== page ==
• Myriann Switch D-Pad Joy-Con Shell Case Review

    The Nintendo Switch has become home to a staggering number of indie and 2D games, and it becoming the platform of choice for games that may not receive the attention they deserve on other platforms. All this is in spite of the fact that Nintendo neglected to include a traditional D-Pad on the Joy-Cons included in the base package. Nintendo were keen to allow each Joy-Con to function as separate controllers to facilitate 2 player gaming reminiscent of the Famicom in Japan. As a result, the D-Pad was replaced with an additional 4 face buttons and players are forced to fumble with either the analogue stick or using those 4 face buttons when playing 2D games - not ideal. To make things worse, Nintendoís solution of selling an additional Pro Controller with the D-Pad included isnít much help for anybody using their console in portable mode. In step Myriann who have done what Nintendont by offering a D-Pad solution for Joy-Cons. Is it worth dismantling your previous controllers to do this?

    Letís cut to the chase - this is an involved process. You will be required to open and fully tear down your Joy-Con in order to move everything over to the new D-Pad shell. On the plus side, there is no soldering involved so anybody with patience and a steady hand will be able to do this. Anybody interested should watch the numerous Joy-Con teardown videos on YouTube to decide if theyíre up to the challenge. After doing all this, how does the D-Pad feel? The answer is, very good! This is a little surprising given that this is merely a replacement shell and thus still mechanically 4 separate buttons underneath, but the reality is that Nintendo, Sony and Microsoft D-Pads have always functioned in this way. There is a slightly Ďclickí as you press each of the 4 directions and feels different to the Pro Controller because of this, but overall still feels like a decent solution. The D-Pad has enough height to avoid feeling mushy like the PlayStation D-Pads often do, yet still has a low enough profile to not feel uncomfortable like the Xbox or Dreamcast D-Pads. It perhaps wonít satisfy those who lust for the roller-base D-Pads of the Mega Drive and Saturn, but ultimately still feels natural to use when playing Sonic Mania or Shovel Knight.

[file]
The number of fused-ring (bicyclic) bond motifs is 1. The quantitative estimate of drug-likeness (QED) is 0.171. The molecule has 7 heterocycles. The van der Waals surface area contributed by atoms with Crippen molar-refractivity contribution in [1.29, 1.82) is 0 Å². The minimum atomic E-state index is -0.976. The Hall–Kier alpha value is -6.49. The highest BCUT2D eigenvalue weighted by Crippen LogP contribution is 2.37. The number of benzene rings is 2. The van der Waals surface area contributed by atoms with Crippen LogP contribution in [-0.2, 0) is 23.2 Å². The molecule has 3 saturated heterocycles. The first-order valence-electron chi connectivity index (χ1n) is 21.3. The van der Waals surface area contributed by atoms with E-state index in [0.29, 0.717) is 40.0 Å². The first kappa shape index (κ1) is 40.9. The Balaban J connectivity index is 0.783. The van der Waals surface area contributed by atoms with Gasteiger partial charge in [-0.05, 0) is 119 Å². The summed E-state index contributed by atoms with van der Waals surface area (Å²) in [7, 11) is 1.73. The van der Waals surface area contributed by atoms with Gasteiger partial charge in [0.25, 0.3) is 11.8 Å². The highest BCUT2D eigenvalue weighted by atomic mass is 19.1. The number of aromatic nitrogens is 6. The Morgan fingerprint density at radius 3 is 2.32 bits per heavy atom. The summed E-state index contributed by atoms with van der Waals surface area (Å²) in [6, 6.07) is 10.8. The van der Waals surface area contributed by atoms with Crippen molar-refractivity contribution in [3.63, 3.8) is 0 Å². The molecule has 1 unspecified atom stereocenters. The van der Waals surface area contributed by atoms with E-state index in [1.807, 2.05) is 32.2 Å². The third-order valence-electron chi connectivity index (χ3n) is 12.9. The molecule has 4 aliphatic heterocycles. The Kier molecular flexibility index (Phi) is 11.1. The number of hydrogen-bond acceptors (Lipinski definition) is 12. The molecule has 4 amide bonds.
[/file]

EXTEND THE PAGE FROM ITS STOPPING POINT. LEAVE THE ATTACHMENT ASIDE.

So what are the downsides? As mentioned, the installation process is not trivial, even people with experience dismantling controllers or even iPhones should familiarise themselves with the process before making a decision. There no soldering involved so itís perfectly possible for anybody with patience, but the Joy-Cons are one of the most frustrating controllers to take apart. The main reason this review contains no pictures of the inside of the Joy-Cons is because after opening those things once, they are never going to be opened again. On the other hand, the left Joy-Con is the easier of the two to open so those who just want the D-Pad and arenít interested in matching colour Joy-Cons could save themselves more than half of the hassle by leaving the right Joy-Con alone. After finishing replacing the left controller shell, we seriously considered doing this. However, the Super Famicom colour scheme shells pictured (albeit pure white rather than off-white) for both Joy-Cons proved too alluring. The process was absolutely worth that stress, but do be aware that Myriann do allow people to purchase just the left Joy-Con shell by itself for a reduced price. The second drawback to this is the fact that your left Joy-Con loses its face buttons making it less than ideal for multiplayer use. Itís still functional (albeit using the D-Pad directions rather than the individual fire buttons), but people who use their Joy-Cons for multiplayer often should bear this in mind.